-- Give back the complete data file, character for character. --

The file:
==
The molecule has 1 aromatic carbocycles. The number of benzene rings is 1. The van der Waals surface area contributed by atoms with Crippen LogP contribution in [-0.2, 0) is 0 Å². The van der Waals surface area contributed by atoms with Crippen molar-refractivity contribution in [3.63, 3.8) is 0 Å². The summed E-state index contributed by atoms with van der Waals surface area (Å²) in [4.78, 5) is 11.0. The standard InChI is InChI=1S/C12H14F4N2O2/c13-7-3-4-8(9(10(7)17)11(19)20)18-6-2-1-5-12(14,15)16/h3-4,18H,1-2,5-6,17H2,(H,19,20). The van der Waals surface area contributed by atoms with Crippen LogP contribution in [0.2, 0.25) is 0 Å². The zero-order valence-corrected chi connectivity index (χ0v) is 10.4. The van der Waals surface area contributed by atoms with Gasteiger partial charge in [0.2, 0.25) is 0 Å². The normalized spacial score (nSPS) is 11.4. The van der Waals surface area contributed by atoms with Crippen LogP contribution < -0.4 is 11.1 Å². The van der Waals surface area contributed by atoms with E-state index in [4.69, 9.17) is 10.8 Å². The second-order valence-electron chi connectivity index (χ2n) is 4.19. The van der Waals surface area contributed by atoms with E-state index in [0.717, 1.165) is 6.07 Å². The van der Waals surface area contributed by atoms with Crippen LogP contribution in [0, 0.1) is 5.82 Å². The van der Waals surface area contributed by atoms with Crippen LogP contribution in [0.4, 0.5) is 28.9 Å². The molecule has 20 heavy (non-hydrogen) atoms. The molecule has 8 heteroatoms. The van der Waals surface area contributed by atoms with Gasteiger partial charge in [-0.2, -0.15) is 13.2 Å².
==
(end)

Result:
The molecule has 1 aromatic carbocycles. The number of benzene rings is 1. The van der Waals surface area contributed by atoms with Crippen LogP contribution in [-0.2, 0) is 0 Å². The van der Waals surface area contributed by atoms with Crippen molar-refractivity contribution in [3.63, 3.8) is 0 Å². The summed E-state index contributed by atoms with van der Waals surface area (Å²) in [4.78, 5) is 11.0. The standard InChI is InChI=1S/C12H14F4N2O2/c13-7-3-4-8(9(10(7)17)11(19)20)18-6-2-1-5-12(14,15)16/h3-4,18H,1-2,5-6,17H2,(H,19,20). The van der Waals surface area contributed by atoms with Crippen LogP contribution in [0.2, 0.25) is 0 Å². The zero-order valence-corrected chi connectivity index (χ0v) is 10.4. The van der Waals surface area contributed by atoms with Gasteiger partial charge in [0.2, 0.25) is 0 Å². The normalized spacial score (nSPS) is 11.4. The van der Waals surface area contributed by atoms with Crippen LogP contribution < -0.4 is 11.1 Å². The van der Waals surface area contributed by atoms with E-state index in [4.69, 9.17) is 10.8 Å². The second-order valence-electron chi connectivity index (χ2n) is 4.19. The van der Waals surface area contributed by atoms with E-state index in [0.717, 1.165) is 6.07 Å². The van der Waals surface area contributed by atoms with Crippen LogP contribution in [0, 0.1) is 5.82 Å². The van der Waals surface area contributed by atoms with Crippen LogP contribution in [0.4, 0.5) is 28.9 Å². The molecule has 20 heavy (non-hydrogen) atoms. The molecule has 8 heteroatoms. The van der Waals surface area contributed by atoms with Gasteiger partial charge in [-0.2, -0.15) is 13.2 Å².